All materials were obtained from or prepared at Sigma-Aldrich, unless noted.

  • Trypsin, Proteomics Grade (Cat. No. T6567)
  • QuantiPro™ BCA Assay Kit (Cat. No. QPBCA)
  • ProteoPrep™ Reduction and Alkylation kit (Cat. No. PROT-RA)
  • PhosphoProfile™ Phosphopeptide Enrichment Kit (Cat. No. PP0410)
  • CelLytic™ B (Cat. No. B7435)
  • Non-phosphorylated AQUA peptide, GSTAENAEYL(15N,13C)R (Sigma Custom Products Order)
  • Phosphorylated AQUA peptide, GSTAENAEpYL(15N,13C)R (Sigma Custom Products Order)

 


View Enlarged Image

Figure 1: Workflow highlighting the use of phosphopeptide enrichment kit
for selective enrichment of the phosphorylated species.


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Results & Discussion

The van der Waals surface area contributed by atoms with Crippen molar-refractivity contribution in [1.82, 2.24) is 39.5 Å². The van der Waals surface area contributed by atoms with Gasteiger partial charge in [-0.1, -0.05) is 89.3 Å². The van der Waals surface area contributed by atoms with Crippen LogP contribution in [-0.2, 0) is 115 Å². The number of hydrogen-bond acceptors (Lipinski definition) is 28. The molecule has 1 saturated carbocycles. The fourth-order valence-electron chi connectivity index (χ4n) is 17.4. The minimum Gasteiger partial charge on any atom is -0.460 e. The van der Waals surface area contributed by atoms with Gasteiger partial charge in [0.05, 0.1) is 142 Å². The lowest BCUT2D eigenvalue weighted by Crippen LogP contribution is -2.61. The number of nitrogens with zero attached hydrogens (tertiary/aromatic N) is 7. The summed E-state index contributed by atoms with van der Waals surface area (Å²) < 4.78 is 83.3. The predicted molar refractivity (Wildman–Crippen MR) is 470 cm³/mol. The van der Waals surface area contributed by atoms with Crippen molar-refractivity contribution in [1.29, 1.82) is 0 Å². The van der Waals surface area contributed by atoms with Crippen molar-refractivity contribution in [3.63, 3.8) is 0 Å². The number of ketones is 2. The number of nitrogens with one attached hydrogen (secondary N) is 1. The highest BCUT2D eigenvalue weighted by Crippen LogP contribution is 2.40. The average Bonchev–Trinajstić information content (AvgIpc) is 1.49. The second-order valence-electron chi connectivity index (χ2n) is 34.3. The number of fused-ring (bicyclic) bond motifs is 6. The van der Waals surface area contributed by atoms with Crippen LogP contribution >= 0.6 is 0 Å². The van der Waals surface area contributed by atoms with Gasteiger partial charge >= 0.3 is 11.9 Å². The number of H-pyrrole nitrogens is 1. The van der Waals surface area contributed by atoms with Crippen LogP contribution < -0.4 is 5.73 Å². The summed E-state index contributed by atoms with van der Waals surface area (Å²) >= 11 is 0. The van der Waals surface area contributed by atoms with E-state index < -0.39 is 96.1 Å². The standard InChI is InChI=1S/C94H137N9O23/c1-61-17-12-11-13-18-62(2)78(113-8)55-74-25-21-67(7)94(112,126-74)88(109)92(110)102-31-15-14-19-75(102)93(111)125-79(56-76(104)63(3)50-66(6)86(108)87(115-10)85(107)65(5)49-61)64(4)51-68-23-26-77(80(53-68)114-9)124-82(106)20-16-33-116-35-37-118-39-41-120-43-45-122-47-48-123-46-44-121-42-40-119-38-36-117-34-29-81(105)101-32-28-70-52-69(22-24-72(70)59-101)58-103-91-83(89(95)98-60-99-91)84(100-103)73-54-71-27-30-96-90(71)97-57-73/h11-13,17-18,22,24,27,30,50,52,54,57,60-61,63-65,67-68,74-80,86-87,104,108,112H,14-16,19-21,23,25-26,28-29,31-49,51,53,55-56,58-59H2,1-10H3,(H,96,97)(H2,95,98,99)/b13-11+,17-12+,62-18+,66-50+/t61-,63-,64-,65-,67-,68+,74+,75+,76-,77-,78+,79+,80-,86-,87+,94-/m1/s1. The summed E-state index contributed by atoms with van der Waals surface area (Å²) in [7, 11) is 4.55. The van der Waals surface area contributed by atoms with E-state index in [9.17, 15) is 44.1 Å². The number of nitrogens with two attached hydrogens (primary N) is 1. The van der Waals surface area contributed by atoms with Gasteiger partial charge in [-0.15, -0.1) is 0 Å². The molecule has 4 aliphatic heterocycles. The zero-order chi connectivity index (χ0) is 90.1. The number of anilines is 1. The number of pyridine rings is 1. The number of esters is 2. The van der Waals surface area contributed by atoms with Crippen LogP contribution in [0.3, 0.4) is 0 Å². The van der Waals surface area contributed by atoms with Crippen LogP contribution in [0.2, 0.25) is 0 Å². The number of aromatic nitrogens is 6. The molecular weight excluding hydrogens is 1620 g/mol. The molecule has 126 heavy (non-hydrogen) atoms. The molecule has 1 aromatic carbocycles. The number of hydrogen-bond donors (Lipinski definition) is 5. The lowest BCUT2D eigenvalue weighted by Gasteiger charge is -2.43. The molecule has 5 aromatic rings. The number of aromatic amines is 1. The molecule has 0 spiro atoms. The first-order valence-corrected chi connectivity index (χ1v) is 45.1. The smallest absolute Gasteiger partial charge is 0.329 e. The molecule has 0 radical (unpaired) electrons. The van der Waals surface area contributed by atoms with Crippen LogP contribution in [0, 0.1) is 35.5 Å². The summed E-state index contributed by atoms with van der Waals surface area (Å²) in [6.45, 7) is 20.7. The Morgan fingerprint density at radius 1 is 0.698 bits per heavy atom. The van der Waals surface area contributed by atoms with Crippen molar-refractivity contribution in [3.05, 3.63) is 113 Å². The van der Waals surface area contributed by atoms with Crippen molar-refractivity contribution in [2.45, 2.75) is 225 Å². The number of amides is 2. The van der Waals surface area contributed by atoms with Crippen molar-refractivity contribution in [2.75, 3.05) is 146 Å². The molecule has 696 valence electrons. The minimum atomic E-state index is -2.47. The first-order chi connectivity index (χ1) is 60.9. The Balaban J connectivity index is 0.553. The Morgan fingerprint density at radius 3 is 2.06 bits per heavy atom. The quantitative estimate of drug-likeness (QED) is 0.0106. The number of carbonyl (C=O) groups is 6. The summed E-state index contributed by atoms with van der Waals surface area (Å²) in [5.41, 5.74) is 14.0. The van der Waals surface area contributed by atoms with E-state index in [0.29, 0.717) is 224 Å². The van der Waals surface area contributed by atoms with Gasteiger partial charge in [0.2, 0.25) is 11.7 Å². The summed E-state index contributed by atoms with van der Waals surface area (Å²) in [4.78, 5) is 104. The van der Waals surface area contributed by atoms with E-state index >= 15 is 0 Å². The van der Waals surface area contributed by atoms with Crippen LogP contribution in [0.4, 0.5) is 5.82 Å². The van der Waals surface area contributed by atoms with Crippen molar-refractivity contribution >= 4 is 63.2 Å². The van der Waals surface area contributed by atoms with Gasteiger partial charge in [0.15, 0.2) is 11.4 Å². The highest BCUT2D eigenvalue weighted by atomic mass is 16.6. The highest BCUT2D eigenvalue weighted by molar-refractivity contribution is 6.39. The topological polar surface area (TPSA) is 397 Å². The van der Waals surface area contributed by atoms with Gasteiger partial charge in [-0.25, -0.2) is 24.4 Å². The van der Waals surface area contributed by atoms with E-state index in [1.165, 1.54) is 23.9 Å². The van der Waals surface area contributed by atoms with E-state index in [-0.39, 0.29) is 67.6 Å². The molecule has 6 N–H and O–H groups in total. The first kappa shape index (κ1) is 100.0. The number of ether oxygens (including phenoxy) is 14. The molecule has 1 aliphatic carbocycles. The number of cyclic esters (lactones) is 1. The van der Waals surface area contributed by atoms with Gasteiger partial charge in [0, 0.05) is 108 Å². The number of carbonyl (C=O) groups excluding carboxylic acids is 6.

The combination of the AQUA technology with IMAC enrichment of phosphopeptides presents a unique and powerful method by which PTM (post-translational modification) levels can be quantitated. However, the technique is highly dependant upon a few key factors: most importantly, the rigor and effectiveness of the IMAC technique. As has been shown previously, traditional IMAC technologies are often plagued with problems of non-specific adsorption of acidic peptides, as well as bias in the enrichment of specific phosphopeptides, both of which ultimately raise doubt as to the reliability of the enrichment technique.3 However, the combination of Ga3+ metal and nitrilotriacetic acid (NTA) chelate, when incorporated into a silica matrix, was recently shown to minimize non-specific adsorption by nonphosphorylated species, in addition to showing little bias in the enrichment of specific phosphorylated amino acids.4 Herein, we examine the sensitivity levels of the novel IMAC technology, by employing a control mixture containing phosphorylated and non-phosphorylated AQUA peptides corresponding to amino acids 1165–1175 of the human epidermal growth factor receptor. The sequence has been shown to be endogenously phosphorylated on a single tyrosine residue.5 The peptides were spiked at three different levels (39 ng, 3.9 ng, and 390 pg) into an E. coli protein digest (3 µg total protein), and tested for enrichment in the phosphopeptide enrichment kit. Analysis of the resulting elution fractions using extracted ion currents indicates that the 39 and 3.9 ng level spikes are easily observed with little background, while the 390 pg level has an unacceptable signal-to-noise level. Accordingly, the signal intensity of the phosphopeptide peak in each chromatogram shows the appropriate trending signal levels (Figure 2).